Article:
Posted on

Antifragility and Adaptive Reserve In Sport

What is really the point of physical preparation and strength and conditioning? Human performance professionals sometimes fixate on concepts like transfer and specificity but attempting to mimic sport outside of a practice or competitive setting squanders an opportunity to introduce novel stressors that improve readiness through seemingly indirect means. Nothing transfers like playing the actual sport so if it’s mainly transfer or specificity we’re after, it’s hard to make a case for doing things like squats and running at maximal velocity in a straight line. Moreover, transfer is very difficult to quantity as so many variables influence sporting outcomes. Nevertheless, linear speed development and strength training can and probably do positively influence sporting outcomes but not necessarily because they mimic the game. Challenging physiology off the court or field is worthwhile because it helps develop Antifragile systems.

The concept of Antifragility is described in great detail by Nassim Taleb in his book “Antifragile”. Antifragile systems are those that ultimately benefit from disturbance and volatility. Ideally, any disturbance to a system would elicit adaptations that render it more resistant to similar disturbances at a future time. Applying stress in controlled doses to elicit favorable adaptations is the essence of training. Training should ultimately develop the qualities necessary for performance in some abundance so that the performance itself does not overly deplete the athlete’s stress reserves. Adequate preparation/training renders the game less costly so that one emerges less relatively fragile following a performance.

There are no free rides in biology, however. While some degree of maximal strength is required to play on the offensive or defensive line in American football, as an example, developing maximal strength far beyond a certain threshold will divert resources away from other important qualities necessitated by the game. Attempting to develop a quality to its physiological extreme potentially compromises health and performance as it promotes rigidity or a pathological lack of variability. Variability provides options and multiple solutions to a problem. Some degree of variability allows one to be more adaptable.

There is a downside to specialization. The line between elite performance and health is very fine one, however. Possessing the absolute minimum level of maximal strength necessary to play offensive or defensive line is not desirable either. Similarly, military assault forces must patrol extensive distances through adverse terrain at a particular rate of travel to adhere to mission planning timelines. The critical part of the mission, the “actions on the objective”, typically occurs after the most physically demanding aspect of the operation, the infiltration on foot. The more technically and tactically demanding actions on the objective (e.g. rescuing a hostage, apprehending an adversarial force) are likely to be compromised by fatigue if the infiltration itself represents a maximal physiological effort.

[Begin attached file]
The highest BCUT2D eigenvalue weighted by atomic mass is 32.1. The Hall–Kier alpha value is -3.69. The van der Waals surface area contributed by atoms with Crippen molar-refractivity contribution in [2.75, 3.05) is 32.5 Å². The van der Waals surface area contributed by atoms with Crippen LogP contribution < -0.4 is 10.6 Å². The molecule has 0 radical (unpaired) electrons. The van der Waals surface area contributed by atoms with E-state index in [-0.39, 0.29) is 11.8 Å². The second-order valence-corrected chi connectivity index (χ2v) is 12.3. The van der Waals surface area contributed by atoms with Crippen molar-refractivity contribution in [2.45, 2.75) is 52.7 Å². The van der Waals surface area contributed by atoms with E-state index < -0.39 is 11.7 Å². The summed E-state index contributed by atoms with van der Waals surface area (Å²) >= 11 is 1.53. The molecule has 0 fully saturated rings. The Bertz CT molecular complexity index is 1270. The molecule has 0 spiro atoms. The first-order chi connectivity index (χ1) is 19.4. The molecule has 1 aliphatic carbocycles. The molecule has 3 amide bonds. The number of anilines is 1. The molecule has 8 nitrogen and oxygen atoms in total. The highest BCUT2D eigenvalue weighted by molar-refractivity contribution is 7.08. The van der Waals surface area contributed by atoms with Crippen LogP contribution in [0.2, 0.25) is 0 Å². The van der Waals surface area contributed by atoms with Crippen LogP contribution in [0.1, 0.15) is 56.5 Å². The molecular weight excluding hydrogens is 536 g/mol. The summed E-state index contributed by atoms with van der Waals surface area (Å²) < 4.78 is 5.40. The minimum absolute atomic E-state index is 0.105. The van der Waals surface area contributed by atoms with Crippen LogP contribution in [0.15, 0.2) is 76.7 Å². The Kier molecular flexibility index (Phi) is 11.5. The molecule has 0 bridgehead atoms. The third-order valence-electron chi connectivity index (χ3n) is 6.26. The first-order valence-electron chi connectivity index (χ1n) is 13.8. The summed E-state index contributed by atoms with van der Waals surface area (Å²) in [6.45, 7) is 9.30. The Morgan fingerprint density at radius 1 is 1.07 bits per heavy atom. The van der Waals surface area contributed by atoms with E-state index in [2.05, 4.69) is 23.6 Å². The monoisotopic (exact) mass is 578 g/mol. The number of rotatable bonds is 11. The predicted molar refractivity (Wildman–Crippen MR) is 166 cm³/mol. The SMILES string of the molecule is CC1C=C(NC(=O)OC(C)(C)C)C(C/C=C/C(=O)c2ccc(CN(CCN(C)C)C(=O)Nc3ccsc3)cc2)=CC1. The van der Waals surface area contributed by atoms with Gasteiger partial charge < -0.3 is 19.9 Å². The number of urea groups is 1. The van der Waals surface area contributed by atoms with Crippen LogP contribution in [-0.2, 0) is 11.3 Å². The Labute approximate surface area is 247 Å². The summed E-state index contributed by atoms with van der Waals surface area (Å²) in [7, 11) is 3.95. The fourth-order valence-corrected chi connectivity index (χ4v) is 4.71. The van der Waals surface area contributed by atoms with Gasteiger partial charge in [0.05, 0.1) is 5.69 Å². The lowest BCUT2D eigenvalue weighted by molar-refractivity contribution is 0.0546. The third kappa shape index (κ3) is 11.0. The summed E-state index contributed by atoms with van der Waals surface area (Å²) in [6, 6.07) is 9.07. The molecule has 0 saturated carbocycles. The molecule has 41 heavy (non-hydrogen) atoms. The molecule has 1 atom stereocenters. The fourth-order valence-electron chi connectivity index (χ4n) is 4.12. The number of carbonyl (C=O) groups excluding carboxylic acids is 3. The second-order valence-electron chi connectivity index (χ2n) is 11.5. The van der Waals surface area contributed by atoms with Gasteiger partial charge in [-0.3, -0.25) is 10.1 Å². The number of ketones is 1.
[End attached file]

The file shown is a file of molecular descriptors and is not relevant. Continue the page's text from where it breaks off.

The point then is to develop the requisite level of a particular quality and little bit more but not so much that it detracts from other qualities or jeopardizes health. Therefore, some adaptive reserve is necessary to promote antifragility and minimize the cost of performance but the physiological endpoints must be reasonable. Without this adaptive reserve, however, the athlete is like a physiological house of cards- the smallest disturbances compromise performance. You don’t want to have to operate at 100% just to do your job or play your sport. Sandcastles do not like volatility.

Castles Made of Sand…

Determining how much of a particular quality is “enough” is the most relevant, but difficult, question performance staffs must confront.  Again, these types of thresholds are very difficult to quantify and study in a controlled setting.  Conceptually at least, the idea that athletes should be physiologically and biomechanically somewhat over-prepared for the game seems reasonable.  Every physiological quality is its own bucket or bank account, not just those pertaining to strength, speed, or endurance.

It is not uncommon now to hear even physical therapists say things like “runners don’t need to do any ancillary mobility work”.  Taleb would have harsh words for these people.  If a marathoner, as an example, can barely passively demonstrate the degree of hip extension competent runners generally achieve while running, he/she is likely leaving potential on the table.  And yes, I understand that passive and dynamic range of motion are not the same but the point is that achieving one hundred percent of one’s available hip extension on every stride of 26.2 mile race doesn’t seem like an efficient strategy for an endurance athlete.  Neither does striving to attain the mobility of a Cirque Du Soleil performer seem appropriate for an endurance athlete.  Regardless, it doesn’t seem prudent for marathon runners to just run or for football players to just play football.  Lacking any kind of adaptive reserve promotes fragility and overspecialization while compromising health and performance.  General training (e.g. strength and conditioning) makes the buckets bigger so that skill can prevail in the game.